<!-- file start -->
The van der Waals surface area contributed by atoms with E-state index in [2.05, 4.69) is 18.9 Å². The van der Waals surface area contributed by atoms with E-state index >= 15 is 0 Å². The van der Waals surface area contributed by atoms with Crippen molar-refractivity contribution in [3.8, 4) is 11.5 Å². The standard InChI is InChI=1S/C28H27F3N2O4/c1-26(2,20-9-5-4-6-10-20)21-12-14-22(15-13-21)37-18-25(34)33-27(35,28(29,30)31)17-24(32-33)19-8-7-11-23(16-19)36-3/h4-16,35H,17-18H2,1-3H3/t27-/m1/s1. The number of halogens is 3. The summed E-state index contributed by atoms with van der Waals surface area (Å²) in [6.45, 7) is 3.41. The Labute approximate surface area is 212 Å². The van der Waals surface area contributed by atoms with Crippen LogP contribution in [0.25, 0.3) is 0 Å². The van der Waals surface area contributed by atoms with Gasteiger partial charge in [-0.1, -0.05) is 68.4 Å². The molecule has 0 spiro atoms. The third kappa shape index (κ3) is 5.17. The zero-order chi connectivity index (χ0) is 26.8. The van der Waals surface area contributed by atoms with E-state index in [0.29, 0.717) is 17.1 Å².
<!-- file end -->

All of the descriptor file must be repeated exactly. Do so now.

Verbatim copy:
The van der Waals surface area contributed by atoms with E-state index in [2.05, 4.69) is 18.9 Å². The van der Waals surface area contributed by atoms with E-state index >= 15 is 0 Å². The van der Waals surface area contributed by atoms with Crippen molar-refractivity contribution in [3.8, 4) is 11.5 Å². The standard InChI is InChI=1S/C28H27F3N2O4/c1-26(2,20-9-5-4-6-10-20)21-12-14-22(15-13-21)37-18-25(34)33-27(35,28(29,30)31)17-24(32-33)19-8-7-11-23(16-19)36-3/h4-16,35H,17-18H2,1-3H3/t27-/m1/s1. The number of halogens is 3. The summed E-state index contributed by atoms with van der Waals surface area (Å²) in [6.45, 7) is 3.41. The Labute approximate surface area is 212 Å². The van der Waals surface area contributed by atoms with Crippen LogP contribution in [0.25, 0.3) is 0 Å². The van der Waals surface area contributed by atoms with Gasteiger partial charge in [-0.1, -0.05) is 68.4 Å². The molecule has 0 spiro atoms. The third kappa shape index (κ3) is 5.17. The zero-order chi connectivity index (χ0) is 26.8. The van der Waals surface area contributed by atoms with E-state index in [0.29, 0.717) is 17.1 Å².